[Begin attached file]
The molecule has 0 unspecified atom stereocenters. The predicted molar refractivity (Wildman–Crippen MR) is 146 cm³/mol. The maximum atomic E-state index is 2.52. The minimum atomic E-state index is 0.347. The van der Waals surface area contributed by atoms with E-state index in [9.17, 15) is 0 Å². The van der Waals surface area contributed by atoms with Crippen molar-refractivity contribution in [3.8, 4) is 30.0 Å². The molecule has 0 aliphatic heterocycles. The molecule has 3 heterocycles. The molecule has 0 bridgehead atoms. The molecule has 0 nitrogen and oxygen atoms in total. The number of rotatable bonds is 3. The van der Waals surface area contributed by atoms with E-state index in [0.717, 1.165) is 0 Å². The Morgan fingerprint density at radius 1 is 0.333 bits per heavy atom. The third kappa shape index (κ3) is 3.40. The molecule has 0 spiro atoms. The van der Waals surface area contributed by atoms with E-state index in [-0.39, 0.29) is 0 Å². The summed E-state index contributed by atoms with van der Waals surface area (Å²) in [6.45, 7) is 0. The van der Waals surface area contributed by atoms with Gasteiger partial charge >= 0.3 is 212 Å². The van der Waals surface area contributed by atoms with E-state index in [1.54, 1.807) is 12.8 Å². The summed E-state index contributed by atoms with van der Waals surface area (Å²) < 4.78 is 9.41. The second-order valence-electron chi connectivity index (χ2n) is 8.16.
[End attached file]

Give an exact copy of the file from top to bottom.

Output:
The molecule has 0 unspecified atom stereocenters. The predicted molar refractivity (Wildman–Crippen MR) is 146 cm³/mol. The maximum atomic E-state index is 2.52. The minimum atomic E-state index is 0.347. The van der Waals surface area contributed by atoms with E-state index in [9.17, 15) is 0 Å². The van der Waals surface area contributed by atoms with Crippen molar-refractivity contribution in [3.8, 4) is 30.0 Å². The molecule has 0 aliphatic heterocycles. The molecule has 3 heterocycles. The molecule has 0 bridgehead atoms. The molecule has 0 nitrogen and oxygen atoms in total. The number of rotatable bonds is 3. The van der Waals surface area contributed by atoms with E-state index in [0.717, 1.165) is 0 Å². The Morgan fingerprint density at radius 1 is 0.333 bits per heavy atom. The third kappa shape index (κ3) is 3.40. The molecule has 0 spiro atoms. The van der Waals surface area contributed by atoms with E-state index in [-0.39, 0.29) is 0 Å². The summed E-state index contributed by atoms with van der Waals surface area (Å²) in [6.45, 7) is 0. The van der Waals surface area contributed by atoms with Gasteiger partial charge >= 0.3 is 212 Å². The van der Waals surface area contributed by atoms with E-state index in [1.54, 1.807) is 12.8 Å². The summed E-state index contributed by atoms with van der Waals surface area (Å²) < 4.78 is 9.41. The second-order valence-electron chi connectivity index (χ2n) is 8.16.